Research Seminar “Rethinking repertoires: how ordinary people conducted politics in the nineteenth century”
29 May 2020 @ 08:00 - 17:00
Our seminar in Ghent on 19th-century popular politics and the ways in which ordinary people could shape the world around them is open for registration. Our starting point is the work of the eminent historical sociologist Charles Tilly, who put forth the idea of protest repertoires. Like street musicians, ordinary people resort to a limited amount of pre-written “scripts” to express their discontent, even though many other “tunes” seem possible in theory. This metaphor proved to be an intricate instrument for historical research, as it acknowledges both the creative agency of historical actors and the structuring determinants limiting their play.
Protest repertoires changed fundamentally during the 19th century. Strikes took the place of food riots, charivaris made way for demonstrations and tax rebellions left the stage for public meetings. Or at least, that is how the classic story goes. We wonder whether Tilly’s riot-to-demonstration thesis can withstand recent trends in political history. Historians have increasingly interchanged a national for a local or international perspective, adopted an everyday perspective instead of concentrating on major events, and broadened their understanding of what it means to “act political”. As a result of this shifting perspective, it becomes increasingly difficult to think about development in linear terms.
Recent historical studies have made our picture of popular politics and protest repertoires richer and more diverse, but also more disconnected than ever. This fragmentation begs the question if there is still a larger story to tell about the nature of “popular politics” in the 19th century. Our seminar wants to address this question by revisiting the work of the late Charles Tilly. In this seminar, we aim to confront his theories with recent developments in political history and vice versa. Two excellent keynote speakers will guide us through this difficult but rewarding topic: Maartje Janse (Leiden University) and Katarina Navickas (University of Hertfordshire). In addition, four other researchers will present their own empirical research.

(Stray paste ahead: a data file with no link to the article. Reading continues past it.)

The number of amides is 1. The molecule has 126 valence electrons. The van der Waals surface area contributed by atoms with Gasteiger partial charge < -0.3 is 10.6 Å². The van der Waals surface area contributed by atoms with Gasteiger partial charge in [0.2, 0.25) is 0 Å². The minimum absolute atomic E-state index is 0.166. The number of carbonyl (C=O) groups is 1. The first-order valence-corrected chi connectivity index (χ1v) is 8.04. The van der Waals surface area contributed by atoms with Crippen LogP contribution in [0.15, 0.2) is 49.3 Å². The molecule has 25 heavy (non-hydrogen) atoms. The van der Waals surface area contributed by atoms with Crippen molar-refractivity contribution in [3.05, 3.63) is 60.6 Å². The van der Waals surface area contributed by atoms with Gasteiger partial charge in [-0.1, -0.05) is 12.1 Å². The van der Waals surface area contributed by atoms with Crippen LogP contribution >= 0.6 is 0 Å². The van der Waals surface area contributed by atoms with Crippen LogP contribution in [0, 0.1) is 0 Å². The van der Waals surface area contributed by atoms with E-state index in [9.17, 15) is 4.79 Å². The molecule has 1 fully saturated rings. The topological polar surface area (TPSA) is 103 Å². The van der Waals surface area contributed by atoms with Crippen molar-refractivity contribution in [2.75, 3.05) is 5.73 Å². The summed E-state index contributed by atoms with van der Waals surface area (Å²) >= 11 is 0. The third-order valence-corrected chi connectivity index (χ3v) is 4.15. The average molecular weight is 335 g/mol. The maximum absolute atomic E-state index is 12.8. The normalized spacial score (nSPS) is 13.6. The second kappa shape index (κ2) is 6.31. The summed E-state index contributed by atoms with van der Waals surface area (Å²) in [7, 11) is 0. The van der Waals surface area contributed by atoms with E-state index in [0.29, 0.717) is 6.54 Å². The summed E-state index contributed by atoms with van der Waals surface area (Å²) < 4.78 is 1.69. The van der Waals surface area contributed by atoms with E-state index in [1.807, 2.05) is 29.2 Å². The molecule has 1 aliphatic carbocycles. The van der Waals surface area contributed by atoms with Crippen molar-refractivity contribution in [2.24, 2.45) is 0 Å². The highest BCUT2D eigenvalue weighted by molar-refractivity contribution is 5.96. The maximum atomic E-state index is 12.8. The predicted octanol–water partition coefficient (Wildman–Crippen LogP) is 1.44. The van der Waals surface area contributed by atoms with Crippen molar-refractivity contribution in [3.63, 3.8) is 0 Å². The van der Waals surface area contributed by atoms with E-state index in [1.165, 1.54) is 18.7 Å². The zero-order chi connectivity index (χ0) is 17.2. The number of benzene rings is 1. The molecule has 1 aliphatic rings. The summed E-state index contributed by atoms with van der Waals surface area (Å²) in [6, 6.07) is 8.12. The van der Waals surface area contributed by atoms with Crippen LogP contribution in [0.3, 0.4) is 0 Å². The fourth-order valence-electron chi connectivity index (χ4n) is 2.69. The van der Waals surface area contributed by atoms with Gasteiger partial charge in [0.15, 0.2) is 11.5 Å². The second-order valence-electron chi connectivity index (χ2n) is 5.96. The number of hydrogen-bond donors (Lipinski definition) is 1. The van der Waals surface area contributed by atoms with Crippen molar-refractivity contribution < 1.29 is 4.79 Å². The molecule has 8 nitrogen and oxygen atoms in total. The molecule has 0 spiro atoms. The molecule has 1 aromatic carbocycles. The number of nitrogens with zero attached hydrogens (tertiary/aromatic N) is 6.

On behalf of the Research School Political History, we warmly invite everyone to attend our meeting on the 29th of May in Ghent. For PhDs and RMA-students ECTS can be awarded.
For more information, please send an email to email@example.com
Please register before 15 May 2020 by sending an email to firstname.lastname@example.org
All the best,
The organizing committee
Jasper Bongers, Martin Schoups, Dirk Jan Wolffram